This week at the International Seabed Authority (ISA) headquarters in Kingston, Jamaica, negotiations to agree a ‘mining code’ get into their third week at the Authority’s 28th Council meeting.

If adopted, the mining code would give destructive deep-sea mining the go ahead, opening our ocean to the largest mining operation humanity has ever seen.

The negotiations have faced increased scrutiny in the face of the multiple risks surrounding the industry, and a greater number of observer organisations present than previously seen, testament to the growing chorus of voices across society calling for a stop. The DSCC are present in Kingston for the meeting, running from the 16th – 31st March.

Negotiations so far have seen Vanuatu officially join the call for a precautionary pause on the industry, encouraging “fellow pacific states who have expressed an interest in deep-sea mining to step back from the brink and join us in a precautionary approach as a region and as a world.” Finland’s Special Adviser to the Minister for Foreign Affairs also stated on Twitter that Finland “support a precautionary pause.” During negotiations, Spain, the Federated States of Micronesia, Germany, France, Palau, Fiji and Panama also echoed their support for a precautionary pause or moratorium to the industry.

Campaigners and Pacific activists arrived at the meeting on the Greenpeace ship, Arctic Sunrise, bringing Indigenous voices from across the Pacific to negotiations. Indigenous delegates have highlighted a lack of social licence for the industry to go ahead throughout the meeting, a lack of consideration of the cultural value of the deep and a lack of consideration of Indigenous and traditional knowledge. The Alliance of Solwara Warriors’ Jonathan Mesulam also highlighted the vital importance of free prior informed consent during negotiations, warning of the realities of deep-sea mining from experience in Papua New Guinea.

Negotiations so far have seen a growing recognition across members of the ISA Council of the irreversible nature of mining the deep, and the fact that any notion of restoration is scientifically meaningless. The Deep Ocean Stewardship Initiative (DOSI) drew delegates attention to the fact that there have been no long-term large-scale deep-sea mining restoration experiments carried out. An official side event by DOSI also highlighted glaring gaps in scientific understanding of the impacts the industry would have on biodiversity and climate, if permitted to go ahead. The climate implications of deep-sea mining and the lack of consideration within draft regulations have also been spotlighted by observers and States, underscoring the risks the industry poses to carbon locked away in the seabed, as well as greenhouse gas emissions from mining operations.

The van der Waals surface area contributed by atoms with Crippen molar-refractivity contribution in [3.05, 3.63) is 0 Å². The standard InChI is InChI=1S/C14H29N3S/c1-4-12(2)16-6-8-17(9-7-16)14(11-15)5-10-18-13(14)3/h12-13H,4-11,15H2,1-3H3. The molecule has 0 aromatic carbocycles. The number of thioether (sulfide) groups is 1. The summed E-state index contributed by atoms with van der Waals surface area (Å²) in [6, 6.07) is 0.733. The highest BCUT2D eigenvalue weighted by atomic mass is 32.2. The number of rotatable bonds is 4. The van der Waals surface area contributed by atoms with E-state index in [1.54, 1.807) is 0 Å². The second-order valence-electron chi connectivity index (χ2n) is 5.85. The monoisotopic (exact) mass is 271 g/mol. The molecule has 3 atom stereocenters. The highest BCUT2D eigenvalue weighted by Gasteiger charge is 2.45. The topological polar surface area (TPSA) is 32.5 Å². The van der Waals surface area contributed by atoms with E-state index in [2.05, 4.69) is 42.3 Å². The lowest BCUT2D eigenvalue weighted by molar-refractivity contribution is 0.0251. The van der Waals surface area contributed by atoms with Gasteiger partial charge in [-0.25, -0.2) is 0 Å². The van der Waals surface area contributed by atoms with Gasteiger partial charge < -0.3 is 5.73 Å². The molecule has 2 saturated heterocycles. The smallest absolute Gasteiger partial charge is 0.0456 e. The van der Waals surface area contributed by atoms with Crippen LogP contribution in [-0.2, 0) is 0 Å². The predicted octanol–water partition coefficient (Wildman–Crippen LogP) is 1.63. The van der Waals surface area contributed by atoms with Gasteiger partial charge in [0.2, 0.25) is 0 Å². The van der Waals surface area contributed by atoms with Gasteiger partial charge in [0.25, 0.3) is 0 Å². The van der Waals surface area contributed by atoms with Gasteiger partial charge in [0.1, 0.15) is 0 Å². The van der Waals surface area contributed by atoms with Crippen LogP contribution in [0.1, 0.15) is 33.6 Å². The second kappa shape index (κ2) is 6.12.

Observers and States also pointed to a lack of effective control and compliance of would-be mining companies. The DSCC and others highlighted a prospective miner’s recent violation of the terms of its exploration contract, a lack of transparency across ISA on the nature of the violations, and the fact that the ISA has not taken punitive action.

On Friday 24th March, discussions focused on what would happen if rules, regulations and procedures are not agreed before July 2023 (the deadline of the two-year rule, a legal loophole triggered by Nauru on behalf of Nauru Ocean Resources Inc (NORI) a subsidiary of The Metals Company (TMC). Multiple delegations indicated that deep-sea mining should not occur before rules, regulations and procedures are agreed, including GRULAC countries (Latin American and Caribbean), the African Group, Switzerland, Russia, Portugal, New Zealand, France, the Federated States of Micronesia, and the United States of America. Norway and Japan called for the conclusion of negotiations by July 2023. Several delegations expressed that a provisional approval to mine should not automatically lead to a contract.

The risks associated with the industry and the lack of transparency surrounding the ISA have continued to hit the headlines since negotiations got underway. The New York Times reported that ISA member States, Germany and Costa Rica had highlighted the lack of impartiality of the ISA Secretary General. The growing lack of faith in the industry was also underlined by Bloomberg who reported that one of the biggest deep-sea mining players, UK Seabed Resources, a subsidiary of Lockheed Martin, had stepped away from the risky industry. The Guardian also highlighted the permanent and widespread impacts the industry would have on climate and environment, sharing the release of an updated scientific report from Flora and Fauna International.